We’re really pleased to announce that both F1000Research and PeerJ have now accepted the antibody reporting guidelines we set out in our recent article ‘Reporting research antibody use: how to increase experimental reproducibility.’

In our article we outlined how publications routinely lack key details when reporting antibody use, including the host species, code number and even the name of the company that supplied the antibody. We also highlighted that authors often fail to demonstrate that validation of the antibodies has taken place. The poor reporting of antibody use leads to results that are not repeatable.

We have now updated our original article and a second version was approved this week and is now available on the F1000Research website. Among other changes, this new version stresses the importance of journals taking the lead in tackling this problem by adding our guidelines to their instructions to authors.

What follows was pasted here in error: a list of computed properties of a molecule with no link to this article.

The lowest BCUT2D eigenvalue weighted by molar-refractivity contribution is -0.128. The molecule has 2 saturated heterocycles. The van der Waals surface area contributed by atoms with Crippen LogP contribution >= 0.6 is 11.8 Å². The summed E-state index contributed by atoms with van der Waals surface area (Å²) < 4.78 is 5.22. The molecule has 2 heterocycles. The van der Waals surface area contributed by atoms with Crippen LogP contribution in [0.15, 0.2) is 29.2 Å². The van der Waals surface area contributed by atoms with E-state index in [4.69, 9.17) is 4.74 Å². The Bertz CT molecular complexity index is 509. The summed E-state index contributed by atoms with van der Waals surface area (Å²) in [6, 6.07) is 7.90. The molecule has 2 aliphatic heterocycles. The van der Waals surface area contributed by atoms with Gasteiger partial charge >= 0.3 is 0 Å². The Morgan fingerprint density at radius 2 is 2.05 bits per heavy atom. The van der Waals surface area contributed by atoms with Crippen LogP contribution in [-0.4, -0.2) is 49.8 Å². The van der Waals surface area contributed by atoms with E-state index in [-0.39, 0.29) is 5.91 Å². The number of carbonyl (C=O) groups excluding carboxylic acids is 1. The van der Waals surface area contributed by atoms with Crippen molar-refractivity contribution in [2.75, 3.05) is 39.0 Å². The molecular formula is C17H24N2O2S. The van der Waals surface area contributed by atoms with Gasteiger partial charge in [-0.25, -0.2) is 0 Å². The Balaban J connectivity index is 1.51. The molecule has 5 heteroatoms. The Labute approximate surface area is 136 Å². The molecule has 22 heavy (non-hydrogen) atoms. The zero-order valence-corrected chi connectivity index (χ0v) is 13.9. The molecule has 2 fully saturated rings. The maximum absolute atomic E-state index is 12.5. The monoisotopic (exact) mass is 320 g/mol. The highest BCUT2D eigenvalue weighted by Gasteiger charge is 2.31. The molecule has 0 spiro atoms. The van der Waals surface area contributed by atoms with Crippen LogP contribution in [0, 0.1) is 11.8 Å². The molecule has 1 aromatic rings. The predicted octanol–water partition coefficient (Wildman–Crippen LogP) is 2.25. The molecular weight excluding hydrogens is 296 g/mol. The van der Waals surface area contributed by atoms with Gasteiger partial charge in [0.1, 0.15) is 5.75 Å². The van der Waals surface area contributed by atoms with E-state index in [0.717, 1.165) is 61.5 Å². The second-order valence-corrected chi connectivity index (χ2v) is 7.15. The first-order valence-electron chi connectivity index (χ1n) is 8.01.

We’re really pleased that both F1000Research and PeerJ have already acted on this and have included our guidelines. The Nature Publishing Group, the Journal of Comparative Neurology and the Journal of Visualised Experiments also deserve credit for the guidelines they already have in place.

Now we are issuing a call to other journals – please read and consider including our antibody reporting guidelines in your instructions to authors. Strong reporting in papers makes results repeatable, and can only improve the quality of the research being published.

We’d be more than happy to speak to journals or researchers directly about our guidelines and to answer any questions they have, please just drop Matt a line on matt@citeab.com.

We are also interested to hear about any other journals who already have antibody reporting guidelines so we can add them to our list – do either drop us an email or let us know in the comments section.

– The CiteAb team